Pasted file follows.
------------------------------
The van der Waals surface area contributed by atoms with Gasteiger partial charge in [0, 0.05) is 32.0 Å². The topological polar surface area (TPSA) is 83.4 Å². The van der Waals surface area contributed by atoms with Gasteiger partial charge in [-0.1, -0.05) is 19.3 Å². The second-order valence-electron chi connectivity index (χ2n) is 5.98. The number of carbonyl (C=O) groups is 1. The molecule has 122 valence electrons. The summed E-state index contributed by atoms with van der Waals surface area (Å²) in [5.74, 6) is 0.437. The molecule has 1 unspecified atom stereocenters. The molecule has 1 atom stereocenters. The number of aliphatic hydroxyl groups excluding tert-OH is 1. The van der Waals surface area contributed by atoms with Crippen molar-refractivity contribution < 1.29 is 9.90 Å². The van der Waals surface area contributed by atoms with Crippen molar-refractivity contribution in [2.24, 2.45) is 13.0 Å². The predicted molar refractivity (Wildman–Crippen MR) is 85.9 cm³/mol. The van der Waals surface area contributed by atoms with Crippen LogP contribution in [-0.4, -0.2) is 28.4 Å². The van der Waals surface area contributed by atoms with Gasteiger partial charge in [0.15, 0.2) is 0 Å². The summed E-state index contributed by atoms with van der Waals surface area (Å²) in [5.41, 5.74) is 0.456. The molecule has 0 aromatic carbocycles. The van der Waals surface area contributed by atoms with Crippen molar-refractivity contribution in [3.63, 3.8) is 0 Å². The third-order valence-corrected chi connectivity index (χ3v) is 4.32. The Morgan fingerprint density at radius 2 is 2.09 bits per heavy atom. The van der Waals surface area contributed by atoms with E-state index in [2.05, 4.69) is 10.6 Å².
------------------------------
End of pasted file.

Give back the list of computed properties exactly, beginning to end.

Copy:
The van der Waals surface area contributed by atoms with Gasteiger partial charge in [0, 0.05) is 32.0 Å². The topological polar surface area (TPSA) is 83.4 Å². The van der Waals surface area contributed by atoms with Gasteiger partial charge in [-0.1, -0.05) is 19.3 Å². The second-order valence-electron chi connectivity index (χ2n) is 5.98. The number of carbonyl (C=O) groups is 1. The molecule has 122 valence electrons. The summed E-state index contributed by atoms with van der Waals surface area (Å²) in [5.74, 6) is 0.437. The molecule has 1 unspecified atom stereocenters. The molecule has 1 atom stereocenters. The number of aliphatic hydroxyl groups excluding tert-OH is 1. The van der Waals surface area contributed by atoms with Crippen molar-refractivity contribution < 1.29 is 9.90 Å². The van der Waals surface area contributed by atoms with Crippen molar-refractivity contribution in [2.24, 2.45) is 13.0 Å². The predicted molar refractivity (Wildman–Crippen MR) is 85.9 cm³/mol. The van der Waals surface area contributed by atoms with Crippen LogP contribution in [-0.4, -0.2) is 28.4 Å². The van der Waals surface area contributed by atoms with Gasteiger partial charge in [0.15, 0.2) is 0 Å². The summed E-state index contributed by atoms with van der Waals surface area (Å²) in [5.41, 5.74) is 0.456. The molecule has 0 aromatic carbocycles. The van der Waals surface area contributed by atoms with Crippen molar-refractivity contribution in [3.63, 3.8) is 0 Å². The third-order valence-corrected chi connectivity index (χ3v) is 4.32. The Morgan fingerprint density at radius 2 is 2.09 bits per heavy atom. The van der Waals surface area contributed by atoms with E-state index in [2.05, 4.69) is 10.6 Å².